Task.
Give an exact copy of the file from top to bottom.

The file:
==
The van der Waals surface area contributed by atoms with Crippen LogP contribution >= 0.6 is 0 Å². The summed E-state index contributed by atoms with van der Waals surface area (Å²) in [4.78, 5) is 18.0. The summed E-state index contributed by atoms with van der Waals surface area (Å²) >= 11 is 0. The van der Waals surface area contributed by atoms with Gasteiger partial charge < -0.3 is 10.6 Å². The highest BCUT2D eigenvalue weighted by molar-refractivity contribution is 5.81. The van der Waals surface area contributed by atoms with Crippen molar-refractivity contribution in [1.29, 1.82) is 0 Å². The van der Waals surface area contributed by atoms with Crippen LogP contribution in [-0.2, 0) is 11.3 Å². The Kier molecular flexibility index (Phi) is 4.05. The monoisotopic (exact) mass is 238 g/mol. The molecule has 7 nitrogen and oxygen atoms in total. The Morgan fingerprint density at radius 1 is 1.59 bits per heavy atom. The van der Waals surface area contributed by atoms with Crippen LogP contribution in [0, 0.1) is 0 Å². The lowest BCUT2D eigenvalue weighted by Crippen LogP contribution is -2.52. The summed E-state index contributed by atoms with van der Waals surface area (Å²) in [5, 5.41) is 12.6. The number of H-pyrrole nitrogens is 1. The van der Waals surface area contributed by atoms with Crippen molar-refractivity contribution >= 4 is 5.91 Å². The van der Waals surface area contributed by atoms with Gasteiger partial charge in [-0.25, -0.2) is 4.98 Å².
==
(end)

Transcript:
The van der Waals surface area contributed by atoms with Crippen LogP contribution >= 0.6 is 0 Å². The summed E-state index contributed by atoms with van der Waals surface area (Å²) in [4.78, 5) is 18.0. The summed E-state index contributed by atoms with van der Waals surface area (Å²) >= 11 is 0. The van der Waals surface area contributed by atoms with Gasteiger partial charge < -0.3 is 10.6 Å². The highest BCUT2D eigenvalue weighted by molar-refractivity contribution is 5.81. The van der Waals surface area contributed by atoms with Crippen molar-refractivity contribution in [1.29, 1.82) is 0 Å². The van der Waals surface area contributed by atoms with Crippen LogP contribution in [-0.2, 0) is 11.3 Å². The Kier molecular flexibility index (Phi) is 4.05. The monoisotopic (exact) mass is 238 g/mol. The molecule has 7 nitrogen and oxygen atoms in total. The Morgan fingerprint density at radius 1 is 1.59 bits per heavy atom. The van der Waals surface area contributed by atoms with Crippen LogP contribution in [0, 0.1) is 0 Å². The lowest BCUT2D eigenvalue weighted by Crippen LogP contribution is -2.52. The summed E-state index contributed by atoms with van der Waals surface area (Å²) in [5, 5.41) is 12.6. The number of H-pyrrole nitrogens is 1. The van der Waals surface area contributed by atoms with Crippen molar-refractivity contribution >= 4 is 5.91 Å². The van der Waals surface area contributed by atoms with Gasteiger partial charge in [-0.25, -0.2) is 4.98 Å².